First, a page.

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Environ Microbiol. 2008 Jan;10(1):99-109. doi: 10.1111/j.1462-2920.2007.01436.x.

Abundant proteorhodopsin genes in the North Atlantic Ocean.

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College of Marine and Earth Studies, University of Delaware, Lewes, DE 19958, USA.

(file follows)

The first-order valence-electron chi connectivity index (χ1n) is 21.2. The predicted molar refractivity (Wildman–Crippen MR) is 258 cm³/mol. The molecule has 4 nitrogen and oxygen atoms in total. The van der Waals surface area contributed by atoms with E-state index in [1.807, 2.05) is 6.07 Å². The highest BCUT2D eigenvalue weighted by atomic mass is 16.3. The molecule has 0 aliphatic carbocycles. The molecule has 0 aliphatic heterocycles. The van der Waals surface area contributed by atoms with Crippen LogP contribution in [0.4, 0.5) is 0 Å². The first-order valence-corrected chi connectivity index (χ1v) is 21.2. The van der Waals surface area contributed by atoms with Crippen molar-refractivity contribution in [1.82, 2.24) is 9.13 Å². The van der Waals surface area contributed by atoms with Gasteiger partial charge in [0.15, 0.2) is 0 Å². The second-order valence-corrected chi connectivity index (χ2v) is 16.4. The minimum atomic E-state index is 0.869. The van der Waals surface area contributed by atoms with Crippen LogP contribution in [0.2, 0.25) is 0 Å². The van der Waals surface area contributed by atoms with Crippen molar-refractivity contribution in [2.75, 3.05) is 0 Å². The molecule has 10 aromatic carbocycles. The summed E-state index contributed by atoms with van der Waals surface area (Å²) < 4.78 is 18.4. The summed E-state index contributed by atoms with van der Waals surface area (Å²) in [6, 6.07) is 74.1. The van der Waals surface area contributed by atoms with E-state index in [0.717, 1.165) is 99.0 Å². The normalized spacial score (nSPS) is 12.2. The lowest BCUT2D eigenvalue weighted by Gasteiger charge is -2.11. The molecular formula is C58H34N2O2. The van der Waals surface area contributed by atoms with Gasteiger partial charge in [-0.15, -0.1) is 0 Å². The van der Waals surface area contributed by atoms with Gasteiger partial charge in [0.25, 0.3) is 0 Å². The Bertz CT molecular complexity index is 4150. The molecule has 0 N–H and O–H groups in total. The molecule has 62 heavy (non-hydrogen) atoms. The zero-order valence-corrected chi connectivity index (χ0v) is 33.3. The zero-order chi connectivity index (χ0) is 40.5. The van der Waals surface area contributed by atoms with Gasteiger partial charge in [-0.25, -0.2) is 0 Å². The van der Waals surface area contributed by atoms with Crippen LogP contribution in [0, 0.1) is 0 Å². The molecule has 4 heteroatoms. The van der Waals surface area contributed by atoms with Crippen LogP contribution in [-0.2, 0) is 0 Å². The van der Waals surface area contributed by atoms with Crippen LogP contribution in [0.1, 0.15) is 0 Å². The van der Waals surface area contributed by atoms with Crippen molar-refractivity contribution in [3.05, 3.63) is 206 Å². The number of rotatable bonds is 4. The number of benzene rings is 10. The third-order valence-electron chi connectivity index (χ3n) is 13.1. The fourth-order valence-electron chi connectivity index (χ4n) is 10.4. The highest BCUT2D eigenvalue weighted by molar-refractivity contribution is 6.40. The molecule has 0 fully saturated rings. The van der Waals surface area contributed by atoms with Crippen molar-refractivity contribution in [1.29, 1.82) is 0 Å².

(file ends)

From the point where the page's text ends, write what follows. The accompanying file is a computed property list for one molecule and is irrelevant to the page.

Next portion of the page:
Proteorhodopsin (PR) is a light-driven proton pump that has been found in a variety of marine bacteria, including Pelagibacter ubique, a member of the ubiquitous SAR11 clade. The goals of this study were to explore the diversity of PR genes and to estimate their abundance in the North Atlantic Ocean using quantitative polymerase chain reaction (QPCR). We found that PR genes in the western portion of the Sargasso Sea could be grouped into 27 clusters, but five clades had the most sequences. Sets of specific QPCR primers were designed to examine the abundance of PR genes in the following four of the five clades: SAR11 (P. ubique and other SAR11 Alphaproteobacteria), BACRED17H8 (Alphaproteobacteria), HOT2C01 (Alphaproteobacteria) and an uncultured subgroup of the Flavobacteria. Two groups (SAR11 and HOT2C01) dominated PR gene abundance in oligotrophic waters, but were significantly less abundant in nutrient- and chlorophyll-rich waters. The other two groups (BACRED17H8 and Flavobacteria subgroup NASB) were less abundant in all waters. Together, these four PR gene types were found in 50% of all bacteria in the Sargasso Sea. We found a significant negative correlation between total PR gene abundance and nutrients and chlorophyll but no significant correlation with light intensity for three of the four PR types in the depth profiles north of the Sargasso Sea. Our data suggest that PR is common in the North Atlantic Ocean, especially in SAR11 bacteria and another marine alphaproteobacterial group (HOT2C01), and that these PR-bearing bacteria are most abundant in oligotrophic waters.

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